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For washing to sit Up — and push the Old Tubs from their

2023-11-28 20:51:43 [ability] source:All kinds of troubles

His vibrant voice compelled her to turn.

For washing to sit Up — and push the Old Tubs from their

"I want no martyr for a wife, nor yet a tragedy queen. If you can come to me and honestly say, 'I trust my happiness to you,' well and good. But as I told you once before, I am not a saint, and I cannot always control myself as I have been forced to do tonight. If this admission is damaging, it is too true to be put lightly aside. I shall not detain you longer."

For washing to sit Up — and push the Old Tubs from their

He looked haughty and cold regarding her from this dim distance. Her gentleness struggled to get the better of her, and she came back and held out her hand.

For washing to sit Up — and push the Old Tubs from their

"I am sorry if I offended you, Louis; good-night. Will you not pardon my selfishness?"

His eyes gleamed behind their glasses; he did not take her hand, but merely bent over the little peace-offering as over a sacrament. Seeing that he had no intention of doing more, her hand fell passively to her side, and she left the room.

As the door closed softly, Arnold sank with a hopeless gesture into a chair and buried his face in his hands. He was not a stoic, but a man, --a Frenchman, who loved much; but Arnold, half-blinded by his own love, scarcely appreciated the depths of self-forgetfulness to which Ruth would have to succumb in order to accept the guaranty of happiness which he offered her.

The question now presented itself in the light of a duty: if by this action she could undo the remorse that her former offence had inflicted, had she the right to ignore the opportunity? A vision of her own sad face obtruded itself, but she put it sternly from her. If she were to do this thing, the motive alone must be considered; and she rigidly kept in view the fact that her marriage would be the only means by which her father might be relieved of the haunting knowledge of her lost peace of mind. Had she given one thought to Louis, the possibility of the act would have been abhorrent to her. One picture she kept constantly before her, --her father's happy eyes.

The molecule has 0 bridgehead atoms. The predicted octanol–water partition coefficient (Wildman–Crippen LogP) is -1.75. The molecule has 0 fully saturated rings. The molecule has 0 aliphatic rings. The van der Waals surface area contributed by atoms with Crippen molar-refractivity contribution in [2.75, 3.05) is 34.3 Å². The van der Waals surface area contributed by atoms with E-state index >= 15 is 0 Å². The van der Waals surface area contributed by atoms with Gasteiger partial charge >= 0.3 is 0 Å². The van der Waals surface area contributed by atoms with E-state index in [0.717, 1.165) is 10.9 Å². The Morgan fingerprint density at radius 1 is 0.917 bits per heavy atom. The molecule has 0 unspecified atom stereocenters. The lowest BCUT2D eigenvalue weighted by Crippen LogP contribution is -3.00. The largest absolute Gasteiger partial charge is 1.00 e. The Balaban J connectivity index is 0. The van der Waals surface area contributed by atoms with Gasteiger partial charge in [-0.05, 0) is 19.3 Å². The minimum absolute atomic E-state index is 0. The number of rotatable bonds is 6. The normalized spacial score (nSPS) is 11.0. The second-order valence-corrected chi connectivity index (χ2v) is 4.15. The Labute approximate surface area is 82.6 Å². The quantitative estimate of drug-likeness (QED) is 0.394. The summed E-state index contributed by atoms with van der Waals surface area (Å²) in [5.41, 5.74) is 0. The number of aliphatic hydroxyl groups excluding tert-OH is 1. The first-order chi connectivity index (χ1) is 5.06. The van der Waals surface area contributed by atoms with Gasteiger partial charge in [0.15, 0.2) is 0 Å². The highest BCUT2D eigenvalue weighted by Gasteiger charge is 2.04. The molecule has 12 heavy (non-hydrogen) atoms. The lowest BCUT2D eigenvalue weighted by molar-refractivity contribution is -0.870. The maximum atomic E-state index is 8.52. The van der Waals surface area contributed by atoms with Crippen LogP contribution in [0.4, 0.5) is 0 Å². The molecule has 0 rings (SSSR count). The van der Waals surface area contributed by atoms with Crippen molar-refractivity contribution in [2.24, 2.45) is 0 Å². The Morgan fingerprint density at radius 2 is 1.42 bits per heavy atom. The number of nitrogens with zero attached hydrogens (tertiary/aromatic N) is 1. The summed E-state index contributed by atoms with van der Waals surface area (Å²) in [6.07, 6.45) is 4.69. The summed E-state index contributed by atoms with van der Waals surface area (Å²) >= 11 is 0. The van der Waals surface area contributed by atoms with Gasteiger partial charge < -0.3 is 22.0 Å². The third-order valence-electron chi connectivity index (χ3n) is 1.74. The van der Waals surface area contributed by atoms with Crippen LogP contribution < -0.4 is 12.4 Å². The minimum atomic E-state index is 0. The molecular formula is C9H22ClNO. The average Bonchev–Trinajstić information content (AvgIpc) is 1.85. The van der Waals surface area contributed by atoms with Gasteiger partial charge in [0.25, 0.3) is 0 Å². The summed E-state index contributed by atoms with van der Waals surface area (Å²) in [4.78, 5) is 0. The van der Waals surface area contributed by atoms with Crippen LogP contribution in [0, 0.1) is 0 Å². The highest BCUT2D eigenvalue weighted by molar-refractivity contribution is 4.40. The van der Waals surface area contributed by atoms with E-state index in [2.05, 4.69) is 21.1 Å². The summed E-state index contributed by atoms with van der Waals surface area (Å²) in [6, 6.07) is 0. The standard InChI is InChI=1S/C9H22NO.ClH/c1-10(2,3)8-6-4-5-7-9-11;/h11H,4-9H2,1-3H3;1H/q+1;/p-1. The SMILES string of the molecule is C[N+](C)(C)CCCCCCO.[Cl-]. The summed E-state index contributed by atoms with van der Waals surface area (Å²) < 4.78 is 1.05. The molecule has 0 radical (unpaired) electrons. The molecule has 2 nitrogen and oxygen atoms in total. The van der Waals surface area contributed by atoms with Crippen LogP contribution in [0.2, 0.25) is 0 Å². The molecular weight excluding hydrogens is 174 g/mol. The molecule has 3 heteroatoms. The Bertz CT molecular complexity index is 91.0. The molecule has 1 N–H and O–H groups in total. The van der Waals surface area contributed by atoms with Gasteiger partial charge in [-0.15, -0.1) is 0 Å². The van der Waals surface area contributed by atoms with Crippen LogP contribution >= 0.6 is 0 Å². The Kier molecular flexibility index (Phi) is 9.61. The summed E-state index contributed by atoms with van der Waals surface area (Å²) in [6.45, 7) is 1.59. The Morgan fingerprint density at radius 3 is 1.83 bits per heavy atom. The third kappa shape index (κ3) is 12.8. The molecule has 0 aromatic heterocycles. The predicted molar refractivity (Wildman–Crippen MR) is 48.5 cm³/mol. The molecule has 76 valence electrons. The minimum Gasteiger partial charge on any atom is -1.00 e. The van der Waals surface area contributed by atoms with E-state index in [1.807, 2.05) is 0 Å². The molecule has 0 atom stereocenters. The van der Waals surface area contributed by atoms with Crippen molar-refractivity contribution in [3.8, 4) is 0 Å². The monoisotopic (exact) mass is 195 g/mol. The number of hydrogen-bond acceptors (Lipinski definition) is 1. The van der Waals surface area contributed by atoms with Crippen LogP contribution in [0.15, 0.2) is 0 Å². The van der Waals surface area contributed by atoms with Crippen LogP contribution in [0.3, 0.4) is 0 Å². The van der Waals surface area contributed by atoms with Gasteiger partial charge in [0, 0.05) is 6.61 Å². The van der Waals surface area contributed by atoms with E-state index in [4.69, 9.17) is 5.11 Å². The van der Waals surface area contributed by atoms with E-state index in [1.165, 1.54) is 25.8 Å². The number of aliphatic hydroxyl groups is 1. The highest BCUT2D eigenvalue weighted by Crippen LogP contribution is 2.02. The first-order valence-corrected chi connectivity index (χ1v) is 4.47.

Mrs. Levice's gaze strayed pensively from the violets she was embroidering to Ruth's pale face. Every time the latter stirred, her mother started expectantly; but the anxiously awaited disclosure was not forthcoming. Outside the rain kept up a sullen downpour, deepening the feeling of comfort indoors; but Mrs. Levice was not what one might call comfortably-minded. Her frequent inventories of Ruth's face had at last led her to believe that the pallor there depicted and the heavy, dark shadows about her eyes meant something decidedly not gladsome.

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